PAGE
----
* Trust firm says agreement reached with investors
* Precedent-setting shadow bank default apparently averted
* Shanxi province govt may have contributed to bailout
* Analysts say major shadow-bank default a matter of time
(Adds magazine reports on repayment terms, and background)
By Gabriel Wildau and Heng Xie
SHANGHAI, Jan 27 A Chinese trust firm said on
Monday it had reached an agreement to resolve a troubled high
yield investment product, just days away from what could have
been a precedent setting default in China's shadow banking
The 3 billion yuan ($496 million) product, based on a loan
to a struggling unlisted coal company which has since collapsed,
was due to mature on Jan. 31.
The product was created by China Credit Trust Co Ltd and
sold to wealthy investors through branches of Industrial and
Commercial Bank of China , the world's
largest bank by assets.
In a notification to investors, obtained by Reuters, the
trust firm declared that an accord had been reached and advised
investors to contact client managers, but the document, did not
say how or when investors would be repaid.
"Currently, the trustee has reached an agreement with
investors," China Credit Trust said.
Citing an unnamed investor in the trust product, Caixin, a
respected financial magazine, reported on Monday that the
agreement allows investors to recover their invested principal,
but not the final interest payment originally promised.
Local media had previously reported that the government of
central China's Shanxi province was likely to contribute 50
percent of the cost of bailing out investors in the product,
called "Credit Equals Gold #1", while ICBC and China Credit
Trust would each pitch in 25 percent.
ICBC declined to comment on Monday afternoon. A client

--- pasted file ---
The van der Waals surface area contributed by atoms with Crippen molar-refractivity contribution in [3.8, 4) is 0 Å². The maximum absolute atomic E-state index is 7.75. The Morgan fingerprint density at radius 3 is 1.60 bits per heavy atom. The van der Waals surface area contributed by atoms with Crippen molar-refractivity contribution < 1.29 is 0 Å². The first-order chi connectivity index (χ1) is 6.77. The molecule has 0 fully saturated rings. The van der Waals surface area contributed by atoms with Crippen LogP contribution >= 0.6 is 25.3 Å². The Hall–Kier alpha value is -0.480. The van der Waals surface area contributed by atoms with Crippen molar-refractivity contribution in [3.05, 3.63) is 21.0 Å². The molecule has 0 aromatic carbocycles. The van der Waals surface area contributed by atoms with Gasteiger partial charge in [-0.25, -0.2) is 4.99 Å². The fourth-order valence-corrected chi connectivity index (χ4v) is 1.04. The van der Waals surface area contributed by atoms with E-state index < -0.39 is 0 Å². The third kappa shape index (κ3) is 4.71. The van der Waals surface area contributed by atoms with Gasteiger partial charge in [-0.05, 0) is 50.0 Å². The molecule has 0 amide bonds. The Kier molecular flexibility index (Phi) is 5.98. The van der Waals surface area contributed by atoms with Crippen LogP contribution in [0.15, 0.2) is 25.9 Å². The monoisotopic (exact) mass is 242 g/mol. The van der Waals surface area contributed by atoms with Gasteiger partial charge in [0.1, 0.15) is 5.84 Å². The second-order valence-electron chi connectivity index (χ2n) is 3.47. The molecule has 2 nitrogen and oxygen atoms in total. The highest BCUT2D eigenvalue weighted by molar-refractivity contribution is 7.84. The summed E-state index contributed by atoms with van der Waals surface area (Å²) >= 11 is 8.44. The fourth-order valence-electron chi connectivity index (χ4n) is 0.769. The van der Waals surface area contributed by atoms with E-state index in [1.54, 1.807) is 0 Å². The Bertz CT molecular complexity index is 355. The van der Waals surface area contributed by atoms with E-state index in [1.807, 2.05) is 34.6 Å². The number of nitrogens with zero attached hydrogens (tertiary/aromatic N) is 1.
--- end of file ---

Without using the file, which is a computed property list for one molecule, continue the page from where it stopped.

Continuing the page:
manager for China Credit Trust said that the firm would only
provide information to investors.
A default could have shattered the widespread perception
that even high-yielding investment schemes enjoy an implicit
guarantee from state banks and the partner institutions.
Market watchers say that could have led shadow-bank lenders
to cut credit to property developers, local governments, and
other weak borrowers who have relied on trust loans and other
forms of off-balance-sheet borrowing to stay liquid in recent
Trust loans accounted for 11 percent of corporate
fundraising in 2013, compared to 55 percent for bank loans and
10 percent for corporate bonds, central bank data shows.
Analysts say potential remains for default in China's murky
shadow banking system.
"We think this is a systemic problem. If various local
governments keep bailing out defaults, the moral hazard, i.e.
that there is an implicit government guarantee on debt that's
big enough ... will keep getting strengthened," David Cui, China
equity strategist with Bank of America-Merrill Lynch in Hong
Kong, wrote in a note to clients on Monday.
"It's difficult to imagine that the central government will
allow this to carry on much longer."
If the Shanxi government did contribute funds to bail out
trust investors, it would mark the latest case in which a local
government intervened to prevent default, including by non-state
A Shanghai district government intervened in January last
year to prevent a bond default by Shanghai Chaori Solar Energy
Science and Technology Co..
In July 2012, a local government in Jiangxi province
announced it would use taxpayer funds to repay the trust loans
of LDK Solar, a U.S.-listed solar equipment
In April 2012, a municipal government in Shandong province
appeared to step in to prevent default by Shandong Helon Co.
Ltd., a textile firm.
($1 = 6.0488 Chinese yuan)
(Reporting by Gabriel Wildau; Editing by Simon Cameron-Moore)